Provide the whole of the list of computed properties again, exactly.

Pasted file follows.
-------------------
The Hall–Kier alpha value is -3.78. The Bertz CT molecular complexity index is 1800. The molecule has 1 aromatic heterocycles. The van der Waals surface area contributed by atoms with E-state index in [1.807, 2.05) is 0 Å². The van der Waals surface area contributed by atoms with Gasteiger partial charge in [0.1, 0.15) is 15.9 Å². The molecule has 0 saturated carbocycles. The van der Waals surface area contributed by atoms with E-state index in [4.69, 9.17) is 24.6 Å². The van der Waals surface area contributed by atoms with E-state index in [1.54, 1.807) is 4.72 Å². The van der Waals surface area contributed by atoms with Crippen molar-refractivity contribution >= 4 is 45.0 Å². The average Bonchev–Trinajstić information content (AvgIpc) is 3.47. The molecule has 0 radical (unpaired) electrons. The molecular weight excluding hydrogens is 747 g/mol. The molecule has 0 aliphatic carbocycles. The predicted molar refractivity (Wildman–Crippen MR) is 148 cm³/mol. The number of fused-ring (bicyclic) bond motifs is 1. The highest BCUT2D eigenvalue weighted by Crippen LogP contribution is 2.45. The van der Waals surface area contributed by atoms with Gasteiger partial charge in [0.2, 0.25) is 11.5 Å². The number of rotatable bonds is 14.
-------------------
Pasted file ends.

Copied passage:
The Hall–Kier alpha value is -3.78. The Bertz CT molecular complexity index is 1800. The molecule has 1 aromatic heterocycles. The van der Waals surface area contributed by atoms with E-state index in [1.807, 2.05) is 0 Å². The van der Waals surface area contributed by atoms with Gasteiger partial charge in [0.1, 0.15) is 15.9 Å². The molecule has 0 saturated carbocycles. The van der Waals surface area contributed by atoms with E-state index in [4.69, 9.17) is 24.6 Å². The van der Waals surface area contributed by atoms with E-state index in [1.54, 1.807) is 4.72 Å². The van der Waals surface area contributed by atoms with Crippen molar-refractivity contribution >= 4 is 45.0 Å². The average Bonchev–Trinajstić information content (AvgIpc) is 3.47. The molecule has 0 radical (unpaired) electrons. The molecular weight excluding hydrogens is 747 g/mol. The molecule has 0 aliphatic carbocycles. The predicted molar refractivity (Wildman–Crippen MR) is 148 cm³/mol. The number of fused-ring (bicyclic) bond motifs is 1. The highest BCUT2D eigenvalue weighted by Crippen LogP contribution is 2.45. The van der Waals surface area contributed by atoms with Gasteiger partial charge in [0.2, 0.25) is 11.5 Å². The number of rotatable bonds is 14.